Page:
Worship in Word & Deed

2 Corinthians 13:14 – The grace of our Lord Jesus Christ, the love of God, and the fellowship of the Holy Spirit be with you all.

This is the primary standard traditional benediction that closes the Daily Office.  We often cross ourselves when we say or hear these words.  Roughly speaking, the grace part is when we touch our heads, the love part is when we touch our torsos, and the fellowship part is when we touch our shoulders.  When we’re physically lazy, so to speak, we don’t go very far down our torsos – in fact, I often touch in line with my heart.  Last night I realized a beautifully simply thing: the words and the gestures match!

  1. The grace of Jesus is what allows us to believe, have faith, and be saved.  Regardless of Calvinist/Arminian debates, the prevenient grace of God is our starting point.  It is fundamental to our belief; and is only possible because of Jesus.
  2. The love of God (especially from the Father) can only be realized in light of that grace.  Loving God is our only appropriate response to that grace.  Even if our sins defy the grace in which we live, God’s love is constant, as should also be ours.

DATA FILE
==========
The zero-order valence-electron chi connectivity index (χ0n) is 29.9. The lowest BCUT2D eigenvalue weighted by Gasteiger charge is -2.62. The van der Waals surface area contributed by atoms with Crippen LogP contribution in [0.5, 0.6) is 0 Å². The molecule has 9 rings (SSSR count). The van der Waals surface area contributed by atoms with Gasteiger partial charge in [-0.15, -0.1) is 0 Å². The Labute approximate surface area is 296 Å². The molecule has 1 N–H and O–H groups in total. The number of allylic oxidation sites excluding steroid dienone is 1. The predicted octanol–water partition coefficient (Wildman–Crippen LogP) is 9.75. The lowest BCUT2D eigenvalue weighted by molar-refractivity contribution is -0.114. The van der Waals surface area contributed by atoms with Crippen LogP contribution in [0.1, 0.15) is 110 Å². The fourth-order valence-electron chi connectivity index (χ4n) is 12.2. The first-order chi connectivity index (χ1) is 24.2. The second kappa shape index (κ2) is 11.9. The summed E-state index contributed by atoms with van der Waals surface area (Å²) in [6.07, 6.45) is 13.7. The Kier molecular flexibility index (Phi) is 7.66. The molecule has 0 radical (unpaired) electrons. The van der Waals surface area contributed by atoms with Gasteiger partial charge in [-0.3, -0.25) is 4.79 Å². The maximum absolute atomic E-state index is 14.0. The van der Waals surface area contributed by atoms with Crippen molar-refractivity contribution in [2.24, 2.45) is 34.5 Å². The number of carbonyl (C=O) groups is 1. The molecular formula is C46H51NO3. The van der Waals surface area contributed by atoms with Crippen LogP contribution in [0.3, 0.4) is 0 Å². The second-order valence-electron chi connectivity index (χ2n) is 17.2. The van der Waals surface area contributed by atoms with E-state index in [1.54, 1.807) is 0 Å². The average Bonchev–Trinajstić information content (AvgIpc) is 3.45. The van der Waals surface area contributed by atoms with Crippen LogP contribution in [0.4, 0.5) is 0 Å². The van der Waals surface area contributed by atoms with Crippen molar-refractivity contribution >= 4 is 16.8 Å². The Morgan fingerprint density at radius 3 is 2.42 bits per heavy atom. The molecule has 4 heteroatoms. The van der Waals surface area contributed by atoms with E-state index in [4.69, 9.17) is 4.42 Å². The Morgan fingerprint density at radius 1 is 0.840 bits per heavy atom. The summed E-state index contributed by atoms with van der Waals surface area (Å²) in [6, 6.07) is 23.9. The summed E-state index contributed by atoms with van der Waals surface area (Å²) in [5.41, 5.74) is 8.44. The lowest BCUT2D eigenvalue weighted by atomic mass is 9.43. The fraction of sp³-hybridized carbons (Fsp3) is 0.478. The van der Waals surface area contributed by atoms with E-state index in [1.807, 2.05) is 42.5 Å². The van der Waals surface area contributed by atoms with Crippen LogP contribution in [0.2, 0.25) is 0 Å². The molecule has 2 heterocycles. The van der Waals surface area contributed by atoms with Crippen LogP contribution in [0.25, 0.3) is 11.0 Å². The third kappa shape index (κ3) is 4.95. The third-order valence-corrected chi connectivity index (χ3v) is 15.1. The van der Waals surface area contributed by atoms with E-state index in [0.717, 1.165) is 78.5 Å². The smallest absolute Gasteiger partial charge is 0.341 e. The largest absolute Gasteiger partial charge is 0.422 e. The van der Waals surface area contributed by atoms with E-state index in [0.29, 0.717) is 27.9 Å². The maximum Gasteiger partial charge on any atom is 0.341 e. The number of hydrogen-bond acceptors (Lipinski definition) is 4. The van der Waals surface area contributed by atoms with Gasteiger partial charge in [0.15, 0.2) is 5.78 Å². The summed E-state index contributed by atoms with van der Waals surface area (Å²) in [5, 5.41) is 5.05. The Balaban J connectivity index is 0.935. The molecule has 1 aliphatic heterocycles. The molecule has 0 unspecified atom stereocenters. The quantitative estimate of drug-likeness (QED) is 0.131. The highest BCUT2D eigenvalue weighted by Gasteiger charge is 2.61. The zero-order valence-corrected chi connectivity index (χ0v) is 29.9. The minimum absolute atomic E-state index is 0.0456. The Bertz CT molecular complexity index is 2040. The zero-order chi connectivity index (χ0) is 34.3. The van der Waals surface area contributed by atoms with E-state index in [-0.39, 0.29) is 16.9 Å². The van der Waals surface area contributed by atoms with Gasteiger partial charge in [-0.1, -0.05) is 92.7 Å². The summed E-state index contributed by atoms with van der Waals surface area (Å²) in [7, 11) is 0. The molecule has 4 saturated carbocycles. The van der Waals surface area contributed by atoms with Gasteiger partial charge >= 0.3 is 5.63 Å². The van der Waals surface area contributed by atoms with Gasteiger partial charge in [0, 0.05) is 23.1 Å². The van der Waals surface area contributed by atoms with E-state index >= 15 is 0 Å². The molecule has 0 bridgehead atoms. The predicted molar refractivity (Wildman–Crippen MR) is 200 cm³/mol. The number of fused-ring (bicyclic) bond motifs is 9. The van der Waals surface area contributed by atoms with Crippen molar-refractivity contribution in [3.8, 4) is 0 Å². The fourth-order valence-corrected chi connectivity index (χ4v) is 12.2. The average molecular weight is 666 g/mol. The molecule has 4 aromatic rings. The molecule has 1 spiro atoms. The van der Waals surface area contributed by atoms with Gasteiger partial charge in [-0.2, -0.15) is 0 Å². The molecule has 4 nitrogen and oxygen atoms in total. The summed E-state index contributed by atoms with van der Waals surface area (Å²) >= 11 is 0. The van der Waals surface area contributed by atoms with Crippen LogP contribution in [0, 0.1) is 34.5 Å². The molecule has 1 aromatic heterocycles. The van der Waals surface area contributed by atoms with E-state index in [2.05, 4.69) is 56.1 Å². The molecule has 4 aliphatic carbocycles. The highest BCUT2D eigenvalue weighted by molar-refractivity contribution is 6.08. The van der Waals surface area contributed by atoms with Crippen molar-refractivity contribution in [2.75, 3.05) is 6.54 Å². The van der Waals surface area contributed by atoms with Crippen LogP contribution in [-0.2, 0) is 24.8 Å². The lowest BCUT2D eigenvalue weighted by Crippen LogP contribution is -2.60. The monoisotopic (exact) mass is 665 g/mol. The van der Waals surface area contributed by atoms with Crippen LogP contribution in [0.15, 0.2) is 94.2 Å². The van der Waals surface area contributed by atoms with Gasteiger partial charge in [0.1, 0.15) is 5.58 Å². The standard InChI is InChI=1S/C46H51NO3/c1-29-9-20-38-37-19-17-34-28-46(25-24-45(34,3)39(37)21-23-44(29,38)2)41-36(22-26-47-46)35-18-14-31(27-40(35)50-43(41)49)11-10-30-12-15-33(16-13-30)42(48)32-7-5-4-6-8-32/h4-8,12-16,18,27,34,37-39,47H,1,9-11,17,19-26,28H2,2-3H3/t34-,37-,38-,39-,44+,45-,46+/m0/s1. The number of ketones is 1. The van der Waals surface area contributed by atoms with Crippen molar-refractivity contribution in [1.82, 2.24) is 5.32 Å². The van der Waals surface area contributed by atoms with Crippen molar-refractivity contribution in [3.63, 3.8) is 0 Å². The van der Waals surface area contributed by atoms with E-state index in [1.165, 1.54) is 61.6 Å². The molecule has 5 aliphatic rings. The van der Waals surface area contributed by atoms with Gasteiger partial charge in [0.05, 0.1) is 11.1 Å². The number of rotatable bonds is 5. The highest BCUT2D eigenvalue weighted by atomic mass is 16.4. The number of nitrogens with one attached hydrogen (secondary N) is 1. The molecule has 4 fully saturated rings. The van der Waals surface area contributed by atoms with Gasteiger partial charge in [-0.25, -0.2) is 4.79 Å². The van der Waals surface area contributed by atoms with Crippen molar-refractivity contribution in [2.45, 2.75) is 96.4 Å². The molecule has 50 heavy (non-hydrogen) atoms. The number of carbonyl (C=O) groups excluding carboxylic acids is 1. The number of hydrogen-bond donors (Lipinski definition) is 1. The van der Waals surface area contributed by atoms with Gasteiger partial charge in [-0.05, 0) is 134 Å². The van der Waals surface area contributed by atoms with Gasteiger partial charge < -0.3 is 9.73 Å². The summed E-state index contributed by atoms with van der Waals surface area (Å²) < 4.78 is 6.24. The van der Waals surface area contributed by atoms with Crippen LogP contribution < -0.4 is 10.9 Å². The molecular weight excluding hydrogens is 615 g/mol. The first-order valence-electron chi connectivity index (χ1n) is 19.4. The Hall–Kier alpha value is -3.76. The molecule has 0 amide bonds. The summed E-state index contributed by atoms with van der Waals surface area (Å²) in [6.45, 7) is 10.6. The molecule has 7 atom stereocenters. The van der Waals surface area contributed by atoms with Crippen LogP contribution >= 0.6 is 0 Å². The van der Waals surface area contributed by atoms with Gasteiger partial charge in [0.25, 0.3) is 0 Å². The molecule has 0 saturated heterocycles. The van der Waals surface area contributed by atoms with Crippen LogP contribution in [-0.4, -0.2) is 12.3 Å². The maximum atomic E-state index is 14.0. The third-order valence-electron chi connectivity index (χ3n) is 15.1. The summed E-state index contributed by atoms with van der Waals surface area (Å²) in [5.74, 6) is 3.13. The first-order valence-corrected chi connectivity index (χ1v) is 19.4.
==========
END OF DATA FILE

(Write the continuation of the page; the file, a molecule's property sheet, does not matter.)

3. The fellowship of the Holy Spirit is where and how that love is lived and worked out.  That faith must lead to love, and that love must be expressed or proved; that is fellowship.  We thus love God in deed as well as in word, for a theory is not certainly a fact until it is proven and tried.

So the devotional value here is two-fold.  First, when we hear these words, we can realize that this is not just a nice farewell address, but a real benediction – a good word – from God to us.  It’s a little summary of the entire Christian life of salvation.  And secondly, we gain yet another layer of meaning to the physical gestures of crossing ourselves: not only is it an invocation of the Trinity, but also a physical mnemonic for our relationship with the Triune God.

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About Fr. Brench

I'm a Priest in the Anglican Diocese in New England interested in spiritual formation, theology, and the growth of God's Kingdom.
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